Growing succulents indoors can be a bit tricky. However, with these simple tips you’ll be able to better care for your indoor succulent collection.
Welcome! I am so excited to help you learn more about growing succulents indoors!
As cute as they are, succulents don’t always make the best indoor house plants. But, that doesn’t mean you shouldn’t grow them!
With a little bit of information you’ll be able to keep your succulents growing happily indoors. This post will teach you exactly that: how to grow beautiful succulents indoors.
Start with the right succulents
Not all succulents are suited for indoor growing. Choosing succulents that don’t like full sun, but prefer shade or low light will make a big difference in the success of your indoor succulent garden.
I have a free course that helps you choose the best succulents for where you live (including which to grow indoors), as well as why soil is a secret weapon that often gets overlooked, and how to water succulents to ensure they thrive.
In general, succulents that have bright colors (such as reds, purples and oranges) don’t do well indoors. They require some direct sun and more light than is generally available indoors.
A great place to start is with succulents that are naturally green. A few great examples include Haworthia and Gasteria varieties like the ones pictured below.
As much light as possible
When succulents are indoors it’s often hard for them to get enough sunlight. Outdoors they generally need about 6 hours of bright, indirect sunlight each day.
However, indoors, you’ll want to place your succulents near a window that gets light all day. If this isn’t an option, place your succulents near the brightest window or brightest area of your home or office.
You’ll want to keep your plants as close to the window as you can. In rare cases a succulent can actually get sunburned if the light from the window gets too hot. This tends to happen most with south facing windows in the summer (if you’re in the northern hemisphere). Most of the time this isn’t an issue though.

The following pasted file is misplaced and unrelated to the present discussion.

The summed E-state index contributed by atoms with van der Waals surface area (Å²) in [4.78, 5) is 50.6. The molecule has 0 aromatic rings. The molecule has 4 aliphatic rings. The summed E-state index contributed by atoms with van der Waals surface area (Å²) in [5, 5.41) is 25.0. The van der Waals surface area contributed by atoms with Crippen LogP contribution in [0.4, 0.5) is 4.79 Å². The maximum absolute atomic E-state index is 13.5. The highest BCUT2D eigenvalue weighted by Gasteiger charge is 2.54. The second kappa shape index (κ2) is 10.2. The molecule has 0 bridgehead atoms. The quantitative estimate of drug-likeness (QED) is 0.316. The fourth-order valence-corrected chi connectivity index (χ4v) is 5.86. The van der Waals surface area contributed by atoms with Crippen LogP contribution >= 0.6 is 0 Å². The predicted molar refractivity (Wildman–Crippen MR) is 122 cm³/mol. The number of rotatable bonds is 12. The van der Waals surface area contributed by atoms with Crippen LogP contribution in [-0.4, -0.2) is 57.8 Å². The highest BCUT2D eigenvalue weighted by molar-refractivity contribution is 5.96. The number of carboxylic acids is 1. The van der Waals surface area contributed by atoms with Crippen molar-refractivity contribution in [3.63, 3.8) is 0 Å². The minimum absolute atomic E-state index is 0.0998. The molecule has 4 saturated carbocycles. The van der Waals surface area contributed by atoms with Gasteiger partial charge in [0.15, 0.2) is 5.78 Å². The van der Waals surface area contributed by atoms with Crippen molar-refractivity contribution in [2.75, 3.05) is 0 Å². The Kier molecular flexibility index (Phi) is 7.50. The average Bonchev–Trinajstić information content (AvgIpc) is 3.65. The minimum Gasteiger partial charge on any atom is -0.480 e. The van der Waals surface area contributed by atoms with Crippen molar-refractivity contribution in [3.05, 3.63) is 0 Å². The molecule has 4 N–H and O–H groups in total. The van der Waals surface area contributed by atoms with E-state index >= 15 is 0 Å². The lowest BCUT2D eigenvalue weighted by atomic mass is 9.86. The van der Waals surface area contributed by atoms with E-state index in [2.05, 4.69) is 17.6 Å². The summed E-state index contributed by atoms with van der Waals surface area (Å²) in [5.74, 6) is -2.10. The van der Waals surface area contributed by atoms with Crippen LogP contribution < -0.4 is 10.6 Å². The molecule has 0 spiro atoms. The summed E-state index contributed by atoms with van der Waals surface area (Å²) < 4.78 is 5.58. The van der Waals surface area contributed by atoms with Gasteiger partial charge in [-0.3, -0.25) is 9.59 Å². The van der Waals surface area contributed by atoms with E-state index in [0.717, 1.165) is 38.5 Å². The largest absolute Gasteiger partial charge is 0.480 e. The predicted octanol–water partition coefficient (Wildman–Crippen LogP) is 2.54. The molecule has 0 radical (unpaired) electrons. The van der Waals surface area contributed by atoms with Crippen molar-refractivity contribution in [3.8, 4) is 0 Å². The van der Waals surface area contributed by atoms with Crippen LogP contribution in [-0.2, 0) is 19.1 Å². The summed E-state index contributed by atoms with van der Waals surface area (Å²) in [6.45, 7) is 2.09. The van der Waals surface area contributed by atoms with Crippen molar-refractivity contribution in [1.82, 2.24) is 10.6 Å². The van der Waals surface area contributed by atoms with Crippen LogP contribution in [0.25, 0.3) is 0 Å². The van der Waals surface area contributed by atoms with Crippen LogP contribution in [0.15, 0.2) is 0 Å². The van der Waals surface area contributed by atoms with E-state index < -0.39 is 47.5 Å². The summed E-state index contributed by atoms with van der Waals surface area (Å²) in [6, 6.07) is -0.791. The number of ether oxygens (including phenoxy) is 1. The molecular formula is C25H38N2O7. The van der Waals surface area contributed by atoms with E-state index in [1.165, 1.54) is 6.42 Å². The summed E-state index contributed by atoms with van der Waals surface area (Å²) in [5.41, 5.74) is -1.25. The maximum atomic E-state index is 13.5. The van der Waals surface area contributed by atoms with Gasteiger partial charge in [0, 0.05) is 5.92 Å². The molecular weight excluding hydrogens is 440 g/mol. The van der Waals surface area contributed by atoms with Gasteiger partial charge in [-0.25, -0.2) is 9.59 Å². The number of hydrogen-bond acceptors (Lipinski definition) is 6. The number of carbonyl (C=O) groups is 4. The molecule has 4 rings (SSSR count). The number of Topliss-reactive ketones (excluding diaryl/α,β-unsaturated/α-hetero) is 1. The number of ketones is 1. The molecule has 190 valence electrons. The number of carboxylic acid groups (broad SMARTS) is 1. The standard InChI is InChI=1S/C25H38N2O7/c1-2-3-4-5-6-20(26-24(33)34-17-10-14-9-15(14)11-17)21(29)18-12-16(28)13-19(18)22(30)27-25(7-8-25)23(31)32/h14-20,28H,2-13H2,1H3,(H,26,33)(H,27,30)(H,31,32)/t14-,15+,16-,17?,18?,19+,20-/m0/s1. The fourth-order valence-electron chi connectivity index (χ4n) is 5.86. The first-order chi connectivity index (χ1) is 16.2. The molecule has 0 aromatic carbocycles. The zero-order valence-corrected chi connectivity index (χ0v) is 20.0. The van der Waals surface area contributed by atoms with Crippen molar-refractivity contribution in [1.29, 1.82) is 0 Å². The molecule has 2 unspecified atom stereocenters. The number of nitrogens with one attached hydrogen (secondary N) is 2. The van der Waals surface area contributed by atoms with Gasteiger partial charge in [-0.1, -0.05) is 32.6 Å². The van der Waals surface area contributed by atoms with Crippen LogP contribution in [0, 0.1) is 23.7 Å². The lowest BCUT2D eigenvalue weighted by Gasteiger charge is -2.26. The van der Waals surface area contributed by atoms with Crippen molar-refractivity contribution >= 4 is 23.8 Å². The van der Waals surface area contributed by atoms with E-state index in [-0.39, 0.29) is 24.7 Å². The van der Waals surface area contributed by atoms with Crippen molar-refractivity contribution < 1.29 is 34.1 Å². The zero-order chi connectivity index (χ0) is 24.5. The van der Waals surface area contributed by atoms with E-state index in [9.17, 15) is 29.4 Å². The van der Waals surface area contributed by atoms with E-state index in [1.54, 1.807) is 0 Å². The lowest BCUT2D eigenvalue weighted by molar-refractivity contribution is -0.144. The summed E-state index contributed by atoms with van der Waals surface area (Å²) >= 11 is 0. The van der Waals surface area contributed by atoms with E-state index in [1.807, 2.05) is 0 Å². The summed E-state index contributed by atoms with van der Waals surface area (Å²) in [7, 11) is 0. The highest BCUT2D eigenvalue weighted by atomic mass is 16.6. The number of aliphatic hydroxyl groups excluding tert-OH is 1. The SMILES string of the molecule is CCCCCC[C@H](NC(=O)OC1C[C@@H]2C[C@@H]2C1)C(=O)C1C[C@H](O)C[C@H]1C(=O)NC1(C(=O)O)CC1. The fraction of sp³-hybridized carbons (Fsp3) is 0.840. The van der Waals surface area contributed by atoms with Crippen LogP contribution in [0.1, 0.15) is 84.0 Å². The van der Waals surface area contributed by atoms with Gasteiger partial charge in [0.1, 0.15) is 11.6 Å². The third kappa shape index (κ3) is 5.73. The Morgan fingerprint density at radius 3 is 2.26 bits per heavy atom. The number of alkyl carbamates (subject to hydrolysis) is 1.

If your succulents aren’t getting enough light you’ll notice they will start to stretch. They spread out their leaves and bend toward the light to get as much exposure as possible.
Stretched out leaves is a common fate for most colorful succulents, such as Echeverias, that are grown indoors.
If you find your succulents are beginning to stretch, move them to an area that gets more light. However, if they are in the brightest part of your home or office and still start to stretch, you’ll want to supplement with a grow light.
You don’t have to leave your stretched out succulents looking long and leggy though. Just cut off the top and propagate it! The bonus is that you’ll also get more plants 🙂
Water more, but less frequently
The biggest problem new succulent growers face with keeping their succulents alive indoors is watering. So much so, that I’ve dedicated not just an entire post (though you can read that here) but also a whole ebook to watering succulents.
It’s a big deal! Succulents need a surprising amount of water to thrive. However, they don’t like to be watered as frequently as most indoor plants.
But, I wouldn’t go so far as to say succulents rarely need water. So… here’s the deal…
Succulents like to have their roots soaked with water but then dry out quickly. Then, watered again after the soil has been dry for a few days.